Besides, before answering any question, we must first understand what they’re trying to ask. For instance, a 12-year-old once asked his mother, “Where did I come from?” and the mother stumbled while explaining the process of reproduction. After she was finished, the child quizzically responded, “I meant to ask did I come from Gujarat like daddy or Delhi like you.” Poor mom was red with embarrassment. So, it’s important to be sure of what they want to know.
If you don’t know an answer, explore it together with your child. This turns on their little brain to access more resources, and they enjoy your companionship.
2) Give them time to introspect
What happens when a child experiences information-overload? They fail to organise their thoughts and get confused. Therefore, we need to ‘focus on depth, not breadth’. Giving them time to process our explanations and reflect on answer fuels their curiosity further and empowers them to seek more knowledge on a topic. This develops competence and self-motivation for future learning.
3) Create a safe learning environment
Did you know children spend one/fifth of their waking hours on focused observation? Placing learning materials within their reach encourages stimulates flexibility in terms of selection of objects. With experimentation, they discover more than one application of a single tool. As elders, it’s our duty to create a safe environment for nurturing innate curiosity rather than preventing kids from touching objects.
Children learn a lot through imagination, testing, and trial. They take a great deal of interest in ‘handyman' tasks, like cookery, cleaning, and repair. Sometimes, they love to create unimportant stuff like old calendars, coins, scraps of paper, etc. Why? Probably because their imagination runs wild and they may come up with more interesting ways to use seemingly dull-looking objects. Sometimes, we should just leave them to explore their interests, providing occasional companionship wherever necessary.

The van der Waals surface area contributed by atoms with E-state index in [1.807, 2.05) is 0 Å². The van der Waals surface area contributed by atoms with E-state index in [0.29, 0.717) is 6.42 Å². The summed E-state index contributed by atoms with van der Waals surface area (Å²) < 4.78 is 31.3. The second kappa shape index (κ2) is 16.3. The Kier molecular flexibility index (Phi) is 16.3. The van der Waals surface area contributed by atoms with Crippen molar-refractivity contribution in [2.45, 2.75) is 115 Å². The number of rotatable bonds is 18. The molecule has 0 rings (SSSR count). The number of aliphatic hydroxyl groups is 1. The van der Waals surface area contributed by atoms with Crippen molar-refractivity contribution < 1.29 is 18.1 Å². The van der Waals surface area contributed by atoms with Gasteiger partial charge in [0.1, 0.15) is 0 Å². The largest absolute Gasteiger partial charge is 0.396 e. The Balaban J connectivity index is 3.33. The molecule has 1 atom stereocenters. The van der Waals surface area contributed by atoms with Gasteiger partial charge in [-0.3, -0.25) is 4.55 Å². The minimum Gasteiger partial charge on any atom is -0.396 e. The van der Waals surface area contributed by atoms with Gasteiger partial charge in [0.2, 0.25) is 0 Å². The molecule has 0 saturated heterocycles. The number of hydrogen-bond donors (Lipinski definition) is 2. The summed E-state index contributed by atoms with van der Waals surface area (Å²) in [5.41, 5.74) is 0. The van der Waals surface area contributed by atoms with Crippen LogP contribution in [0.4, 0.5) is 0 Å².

Munchkins learn a lot by following their natural instincts. So, don’t throw away old gadgets. Let them assemble/ disassemble them—we call it creative destruction, which is important for constructing new knowledge.
In short, we should start appreciating their curious actions and thoughts. The trick is to inspire them to act while keeping a watchful eye from a distance, to allow them to grow.
5) Deviate, don’t discourage
It gets easier to create a safe and acceptable way for children to explore when we know what’s attracting their interest, or what skill they’re trying to develop.
If your little one loves splashing water, put her in a backyard baby pool with lots of rubber duckies to play with. If she loves food, move her to the kitchen and let her oversee your cooking. If he loves plants, let him water them. Alternatively, you can offer a close alternative. Put some soil in a flower pot and fix a plastic plant in it. Let your child play and inspect. Encourage their curiosity!
Engaging kids in open-ended activities, enhance their creativity, problem-solving skills, and gives them a safe and acceptable way to pursue their interests.
As children grow older, they begin to lose their sense of curiosity due to performance-pressure, exhaustion, and monotony. By nurturing their curiosity at an early age, we equip them with life-long learning skills. Don’t you think so?
Let them be curious!